Several young boys recently took a field trip to the Kings Mountain battlefield near us in Charlotte. It was the site of an underappreciated battle during the Revolutionary War.
It’s a nice spot with a pleasant little hike up to the monument which crowns the mountain.
The youngest made the hike and decided he was lord of all he surveyed. His mom glanced away for just a second and he made a break for it.
His older brother was the same way as a toddler. At the beach, he would be out with the dolphins in under 30 seconds, terrifying all of the adults on shore.
I’m not that way. I tend to see the glass half-empty, tend to be anxious, tend to imagine worst-case scenarios.
It’s quite a character flaw.
But I’m not content to stay that way. I want to have no fear.
And there’s good reason to desire that.
Jesus said once that “there is no fear in love, because perfect love casts out fear.”
When I am afraid, it is because I have a failure of imagination when it comes to seeing and receiving love. Imagine life free of fear—the adventures you’d have, the stories you’d be able to tell.
So, how do you reduce your personal fear factor? Here are three ideas:
Choose to see life as an adventure, not an ordeal.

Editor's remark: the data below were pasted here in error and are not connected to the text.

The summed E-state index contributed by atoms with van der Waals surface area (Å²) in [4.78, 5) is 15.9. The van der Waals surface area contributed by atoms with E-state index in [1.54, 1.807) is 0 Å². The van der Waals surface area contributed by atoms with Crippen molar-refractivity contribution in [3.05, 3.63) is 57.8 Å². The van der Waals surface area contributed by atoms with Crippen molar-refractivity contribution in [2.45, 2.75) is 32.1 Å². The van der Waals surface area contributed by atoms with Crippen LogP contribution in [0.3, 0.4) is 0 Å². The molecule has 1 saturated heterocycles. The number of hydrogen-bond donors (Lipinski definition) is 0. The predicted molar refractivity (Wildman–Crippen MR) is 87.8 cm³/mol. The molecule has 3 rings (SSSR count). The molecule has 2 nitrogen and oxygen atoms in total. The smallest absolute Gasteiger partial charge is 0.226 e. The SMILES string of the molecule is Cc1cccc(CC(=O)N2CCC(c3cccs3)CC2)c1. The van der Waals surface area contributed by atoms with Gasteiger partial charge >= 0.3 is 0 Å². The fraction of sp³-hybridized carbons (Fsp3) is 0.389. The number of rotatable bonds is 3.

That’s simply a matter of resolve and conviction. Whatever comes your way will—more than likely—not kill you. Even if it does, there’s adventure there. Some of the bravest, hardiest, most adventuresome people I have ever known have been those staring down terminal diagnoses.
Don’t be afraid to leave things behind.
There are sacred things we must stick to, no matter the cost. There are very few of these. If it’s a job, a house, a town, a church, a sick relationship—and it’s sucking the life out of you—leave it behind. It doesn’t need you. You don’t need it.
A good and bracing question is, “What can I leave behind?”
A soul-killing question is, “What do I have to hold on to?”
Know that you are loved.
Jesus spoke with precision. It’s not bravery that casts out fear. Or guts. Or ignorance. There are some things to be fearful of.
But love—perfect love—eliminates fear.
If I can hold on tightly to the fact that I am loved—that nothing can ever eliminate, mitigate, relativize or minimize that love—I have the resources I need to scamper across mountainous monuments and swim with dolphins.
You don’t have to be afraid.
I’m an author, pastor, management consultant, speaker, husband, father, and Tar Heel fan. I invest deeply in helping people connect to God, thrive at what they are called to do, and relish and optimize their Intentional Difference.